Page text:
inflammation and success in refractive cataract surgery

Download Inflammation and success in refractive cataract surgery

Post on 12-Feb-2017

215 views

Category:

Documents

3 download

Embed Size (px)

TRANSCRIPT

  • Supplement to EyeWorld July 2013

    Inflammation and success inrefractive cataract surgeryNew anti-inflammatory therapeuticsThere are factors that we know have helpedimprove outcomes in patients who are re-ceiving advanced technology IOLs, saidTerry Kim, MD, professor of ophthalmol-ogy, Duke University School of Medicine,Durham, N.C. Among the more familiar factors are patient selection, improved biometry and keratometry, OCT imaging,and femtosecond laser technology.

    One variable tends to be overlooked interms of how important it is to the out-comes of refractive cataract procedures: inflammation. The goal with these proce-dures, said Dr. Kim, should be to eliminatepost-cataract inflammation.

    Accreditation StatementThis activity has been planned and imple-mented in accordance with the EssentialAreas and policies of the AccreditationCouncil for Continuing Medical Educationthrough the joint sponsorship of the Ameri-can Society of Cataract and Refractive Sur-gery (ASCRS) and EyeWorld. ASCRS isaccredited by the ACCME to provide contin-uing medical education for physicians.

    Educational ObjectivesOphthalmologists who participate in thiscourse will: Identify the impact of ocular inflammationon outcomes in refractive cataract surgery;

    A lot of us are not aware of some ofthe recent advances in therapeutic agents,said Dr. Kim. Weve had some new and ex-citing developments in terms of our choicesfor anti-inflammatory therapy with regardto both topical corticosteroids and non-steroidal agents, he said.

    In terms of nonsteroidal anti-inflam-matory drugs (NSAIDs), there have beensome notable reformulations of familiaragents. Prolensa (bromfenac 0.07%), whichreceived FDA approval in April, provides alower concentration of the active ingredientthan Bromday (bromfenac 0.09%). The newdrug is approved for once-a-day daily dosing1 day preop, the day of surgery, and 14 dayspostoperatively.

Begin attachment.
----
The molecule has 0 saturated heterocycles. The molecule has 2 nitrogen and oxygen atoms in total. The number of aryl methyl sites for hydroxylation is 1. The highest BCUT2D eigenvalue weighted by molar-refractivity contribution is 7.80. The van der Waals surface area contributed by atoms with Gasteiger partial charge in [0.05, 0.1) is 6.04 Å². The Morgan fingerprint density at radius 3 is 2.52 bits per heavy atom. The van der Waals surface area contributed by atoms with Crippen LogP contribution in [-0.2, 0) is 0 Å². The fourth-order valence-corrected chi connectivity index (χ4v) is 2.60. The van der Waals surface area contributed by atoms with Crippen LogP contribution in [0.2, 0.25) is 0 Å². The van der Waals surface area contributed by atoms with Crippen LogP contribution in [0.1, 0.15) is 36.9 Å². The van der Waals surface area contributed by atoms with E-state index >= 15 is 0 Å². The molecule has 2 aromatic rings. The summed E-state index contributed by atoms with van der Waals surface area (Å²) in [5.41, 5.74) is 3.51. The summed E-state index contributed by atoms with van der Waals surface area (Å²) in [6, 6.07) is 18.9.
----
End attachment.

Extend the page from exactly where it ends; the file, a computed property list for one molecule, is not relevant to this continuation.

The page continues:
David F. Chang, MD, has received a retainer, ad hoc fees, or other consulting income from: Abbott Medical Optics, Clarity Medical Systems, LensAR, and Transcend. He is a member of the speakersbureaus of:Allergan and Zeiss Certified. He has received researchfunding from Glaukos. Dr. Chang has investment interests in Calhourn Vision, ICON Bioscience, PowerVision, and Revital Vision. He receives a royalty or other financial gain from Eyemaginationsand SLACK Inc.

    Uday Devgan, MD, has received a retainer, ad hoc fees, or otherconsulting income from: Aaren Scientific, Bausch & Lomb, GersonLehman Group, Hoya Vision Care, and ISTA. He is a member of thespeakers bureau for Alcon. Dr. Devgan has an investment interest inSpecialty Surgical and receives a royalty or other financial gain fromAccutome.

    Terry Kim, MD, has received a retainer, ad hoc fees, or other consulting income from: Alcon, Bausch & Lomb, ISTA, Ocular Systems, Ocular Therapeutix, PowerVision, and SARCode Bioscience.

    Dr. Kim joined a faculty of experts tolook at Knocking Down Inflammatory Barriers to Success in Refractive Cataract Surgery at an EyeWorld CME Educationsymposium held at the 2013 ASCRSASOASymposium & Congress. Their objectiveswere to recognize the impact of ocular inflammation on outcomes in refractivecataract surgery, understand the role of anti-inflammatory therapies in mediating andpreventing anterior and posterior segmentocular tissue response throughout the in-flammatory cascade, and identify strategiesto prevent edema and relieve pain by maxi-mizing the formulation of anti-inflamma-tory agents to enhance their penetrationinto target tissues.

    This CME supplement is supported by an unrestrictededucational grant from Bausch + Lomb.

    Understand the role of anti-inflammatorytherapies in mediating or preventing oculartissue response throughout the inflammatorycascade; and Identify strategies to prevent edema and relieve pain by maximizing the penetration vehicle of anti-inflammatory agents into targettissues.

    Designation StatementThe American Society of Cataract and Refrac-tive Surgery designates this live educationalactivity for a maximum of 0.5 AMA PRA Cate-gory 1 Credits. Physicians should claim onlycredit commensurate with the extent of theirparticipation in the activity.

    Financial Interest DisclosuresThe faculty have disclosed the following financial interest relationships within the last 12 months:

    Francis S. Mah, MD, has received a retainer, ad hoc fees, or otherconsulting income from: Alcon, ForSight Labs, and ISTA. He is amember of the speakers bureau of Allergan and Bausch & Lomb.

    Keith A. Warren, MD, has received a retainer, ad hoc fees, or otherconsulting income and is a member of the speakers bureau of:Alcon, Dutch Ophthalmic USA, and Genentech.

    Staff member Laura Johnson has no financial interests to disclose.